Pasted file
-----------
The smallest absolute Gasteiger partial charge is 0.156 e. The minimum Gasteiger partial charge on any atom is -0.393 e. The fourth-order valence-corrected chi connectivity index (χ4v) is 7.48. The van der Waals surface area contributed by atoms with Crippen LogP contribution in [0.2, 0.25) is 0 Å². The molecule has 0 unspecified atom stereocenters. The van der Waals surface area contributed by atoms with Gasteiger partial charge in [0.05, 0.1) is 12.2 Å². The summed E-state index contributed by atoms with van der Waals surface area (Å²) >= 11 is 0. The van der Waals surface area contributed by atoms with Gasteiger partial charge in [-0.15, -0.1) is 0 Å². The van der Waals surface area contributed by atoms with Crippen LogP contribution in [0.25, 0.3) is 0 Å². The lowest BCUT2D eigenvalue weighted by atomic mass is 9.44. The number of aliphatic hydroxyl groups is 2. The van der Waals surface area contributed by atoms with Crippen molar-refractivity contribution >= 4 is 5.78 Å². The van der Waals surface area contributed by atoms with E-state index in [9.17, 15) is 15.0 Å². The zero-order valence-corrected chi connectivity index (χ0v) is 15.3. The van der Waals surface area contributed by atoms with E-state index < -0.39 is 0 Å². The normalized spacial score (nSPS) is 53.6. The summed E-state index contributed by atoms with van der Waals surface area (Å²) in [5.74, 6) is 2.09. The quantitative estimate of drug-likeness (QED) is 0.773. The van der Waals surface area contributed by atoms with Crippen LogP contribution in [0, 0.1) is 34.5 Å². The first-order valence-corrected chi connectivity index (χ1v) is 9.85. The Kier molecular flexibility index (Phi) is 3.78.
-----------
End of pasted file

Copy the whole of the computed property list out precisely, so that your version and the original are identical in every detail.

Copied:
The smallest absolute Gasteiger partial charge is 0.156 e. The minimum Gasteiger partial charge on any atom is -0.393 e. The fourth-order valence-corrected chi connectivity index (χ4v) is 7.48. The van der Waals surface area contributed by atoms with Crippen LogP contribution in [0.2, 0.25) is 0 Å². The molecule has 0 unspecified atom stereocenters. The van der Waals surface area contributed by atoms with Gasteiger partial charge in [0.05, 0.1) is 12.2 Å². The summed E-state index contributed by atoms with van der Waals surface area (Å²) >= 11 is 0. The van der Waals surface area contributed by atoms with Gasteiger partial charge in [-0.15, -0.1) is 0 Å². The van der Waals surface area contributed by atoms with Crippen LogP contribution in [0.25, 0.3) is 0 Å². The lowest BCUT2D eigenvalue weighted by atomic mass is 9.44. The number of aliphatic hydroxyl groups is 2. The van der Waals surface area contributed by atoms with Crippen molar-refractivity contribution >= 4 is 5.78 Å². The van der Waals surface area contributed by atoms with E-state index in [9.17, 15) is 15.0 Å². The zero-order valence-corrected chi connectivity index (χ0v) is 15.3. The van der Waals surface area contributed by atoms with E-state index < -0.39 is 0 Å². The normalized spacial score (nSPS) is 53.6. The summed E-state index contributed by atoms with van der Waals surface area (Å²) in [5.74, 6) is 2.09. The quantitative estimate of drug-likeness (QED) is 0.773. The van der Waals surface area contributed by atoms with Crippen LogP contribution in [0, 0.1) is 34.5 Å². The first-order valence-corrected chi connectivity index (χ1v) is 9.85. The Kier molecular flexibility index (Phi) is 3.78.